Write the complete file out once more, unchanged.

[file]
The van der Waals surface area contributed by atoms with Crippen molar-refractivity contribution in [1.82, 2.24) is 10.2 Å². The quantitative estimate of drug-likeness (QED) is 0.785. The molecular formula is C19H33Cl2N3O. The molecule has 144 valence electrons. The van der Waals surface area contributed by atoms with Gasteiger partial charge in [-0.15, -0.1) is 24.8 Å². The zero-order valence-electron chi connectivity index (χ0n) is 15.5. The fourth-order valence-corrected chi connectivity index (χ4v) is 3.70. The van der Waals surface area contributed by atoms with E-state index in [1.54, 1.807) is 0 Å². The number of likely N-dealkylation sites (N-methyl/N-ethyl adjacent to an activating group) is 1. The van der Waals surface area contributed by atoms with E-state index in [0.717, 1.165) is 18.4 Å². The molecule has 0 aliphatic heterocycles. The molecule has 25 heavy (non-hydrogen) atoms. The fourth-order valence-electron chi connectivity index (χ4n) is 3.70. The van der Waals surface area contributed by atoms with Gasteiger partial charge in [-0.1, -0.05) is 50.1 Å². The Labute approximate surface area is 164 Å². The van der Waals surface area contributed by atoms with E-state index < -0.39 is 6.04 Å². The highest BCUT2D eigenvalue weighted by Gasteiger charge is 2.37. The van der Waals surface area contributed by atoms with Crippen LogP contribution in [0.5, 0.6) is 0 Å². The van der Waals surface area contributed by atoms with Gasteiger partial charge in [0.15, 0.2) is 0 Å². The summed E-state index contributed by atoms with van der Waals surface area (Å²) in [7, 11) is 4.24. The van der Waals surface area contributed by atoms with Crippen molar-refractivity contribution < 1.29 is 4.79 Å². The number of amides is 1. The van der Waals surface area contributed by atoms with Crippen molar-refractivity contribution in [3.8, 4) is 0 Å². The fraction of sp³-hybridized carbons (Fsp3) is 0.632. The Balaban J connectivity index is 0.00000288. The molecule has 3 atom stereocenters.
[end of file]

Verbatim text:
The van der Waals surface area contributed by atoms with Crippen molar-refractivity contribution in [1.82, 2.24) is 10.2 Å². The quantitative estimate of drug-likeness (QED) is 0.785. The molecular formula is C19H33Cl2N3O. The molecule has 144 valence electrons. The van der Waals surface area contributed by atoms with Gasteiger partial charge in [-0.15, -0.1) is 24.8 Å². The zero-order valence-electron chi connectivity index (χ0n) is 15.5. The fourth-order valence-corrected chi connectivity index (χ4v) is 3.70. The van der Waals surface area contributed by atoms with E-state index in [1.54, 1.807) is 0 Å². The number of likely N-dealkylation sites (N-methyl/N-ethyl adjacent to an activating group) is 1. The van der Waals surface area contributed by atoms with E-state index in [0.717, 1.165) is 18.4 Å². The molecule has 0 aliphatic heterocycles. The molecule has 25 heavy (non-hydrogen) atoms. The fourth-order valence-electron chi connectivity index (χ4n) is 3.70. The van der Waals surface area contributed by atoms with Gasteiger partial charge in [-0.1, -0.05) is 50.1 Å². The Labute approximate surface area is 164 Å². The van der Waals surface area contributed by atoms with E-state index < -0.39 is 6.04 Å². The highest BCUT2D eigenvalue weighted by Gasteiger charge is 2.37. The van der Waals surface area contributed by atoms with Crippen LogP contribution in [0.5, 0.6) is 0 Å². The van der Waals surface area contributed by atoms with Gasteiger partial charge in [0.15, 0.2) is 0 Å². The summed E-state index contributed by atoms with van der Waals surface area (Å²) in [7, 11) is 4.24. The van der Waals surface area contributed by atoms with Crippen molar-refractivity contribution < 1.29 is 4.79 Å². The number of amides is 1. The van der Waals surface area contributed by atoms with Crippen molar-refractivity contribution in [3.8, 4) is 0 Å². The fraction of sp³-hybridized carbons (Fsp3) is 0.632. The Balaban J connectivity index is 0.00000288. The molecule has 3 atom stereocenters.